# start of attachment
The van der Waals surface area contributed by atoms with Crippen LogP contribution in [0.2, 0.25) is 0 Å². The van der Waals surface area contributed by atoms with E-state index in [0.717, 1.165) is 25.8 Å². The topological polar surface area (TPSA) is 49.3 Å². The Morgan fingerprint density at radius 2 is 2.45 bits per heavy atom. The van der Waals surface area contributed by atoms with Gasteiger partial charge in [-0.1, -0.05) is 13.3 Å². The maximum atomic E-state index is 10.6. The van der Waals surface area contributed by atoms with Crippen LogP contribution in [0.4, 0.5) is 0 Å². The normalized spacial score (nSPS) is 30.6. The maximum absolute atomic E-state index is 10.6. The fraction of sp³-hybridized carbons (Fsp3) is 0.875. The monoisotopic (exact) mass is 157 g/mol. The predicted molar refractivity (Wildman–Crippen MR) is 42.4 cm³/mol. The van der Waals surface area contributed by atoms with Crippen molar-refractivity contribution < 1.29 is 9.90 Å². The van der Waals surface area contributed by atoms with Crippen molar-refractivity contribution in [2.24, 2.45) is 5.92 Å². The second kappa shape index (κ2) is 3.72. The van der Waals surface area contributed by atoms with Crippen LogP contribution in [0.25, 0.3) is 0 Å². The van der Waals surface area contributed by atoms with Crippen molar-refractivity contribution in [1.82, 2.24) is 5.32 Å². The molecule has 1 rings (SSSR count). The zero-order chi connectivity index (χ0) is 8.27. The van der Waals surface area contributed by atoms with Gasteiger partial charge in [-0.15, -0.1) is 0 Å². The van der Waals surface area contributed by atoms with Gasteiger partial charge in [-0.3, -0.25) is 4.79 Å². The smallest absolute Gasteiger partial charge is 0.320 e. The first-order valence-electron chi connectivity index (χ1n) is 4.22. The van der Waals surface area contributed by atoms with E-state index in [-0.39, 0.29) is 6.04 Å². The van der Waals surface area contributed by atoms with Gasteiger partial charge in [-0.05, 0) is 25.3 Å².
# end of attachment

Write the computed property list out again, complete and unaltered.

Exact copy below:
The van der Waals surface area contributed by atoms with Crippen LogP contribution in [0.2, 0.25) is 0 Å². The van der Waals surface area contributed by atoms with E-state index in [0.717, 1.165) is 25.8 Å². The topological polar surface area (TPSA) is 49.3 Å². The Morgan fingerprint density at radius 2 is 2.45 bits per heavy atom. The van der Waals surface area contributed by atoms with Gasteiger partial charge in [-0.1, -0.05) is 13.3 Å². The maximum atomic E-state index is 10.6. The van der Waals surface area contributed by atoms with Crippen LogP contribution in [0.4, 0.5) is 0 Å². The normalized spacial score (nSPS) is 30.6. The maximum absolute atomic E-state index is 10.6. The fraction of sp³-hybridized carbons (Fsp3) is 0.875. The monoisotopic (exact) mass is 157 g/mol. The predicted molar refractivity (Wildman–Crippen MR) is 42.4 cm³/mol. The van der Waals surface area contributed by atoms with Crippen molar-refractivity contribution < 1.29 is 9.90 Å². The van der Waals surface area contributed by atoms with Crippen molar-refractivity contribution in [2.24, 2.45) is 5.92 Å². The second kappa shape index (κ2) is 3.72. The van der Waals surface area contributed by atoms with Crippen LogP contribution in [0.25, 0.3) is 0 Å². The van der Waals surface area contributed by atoms with Crippen molar-refractivity contribution in [1.82, 2.24) is 5.32 Å². The molecule has 1 rings (SSSR count). The zero-order chi connectivity index (χ0) is 8.27. The van der Waals surface area contributed by atoms with Gasteiger partial charge in [-0.15, -0.1) is 0 Å². The van der Waals surface area contributed by atoms with Gasteiger partial charge in [-0.3, -0.25) is 4.79 Å². The smallest absolute Gasteiger partial charge is 0.320 e. The first-order valence-electron chi connectivity index (χ1n) is 4.22. The van der Waals surface area contributed by atoms with E-state index in [-0.39, 0.29) is 6.04 Å². The van der Waals surface area contributed by atoms with Gasteiger partial charge in [-0.05, 0) is 25.3 Å².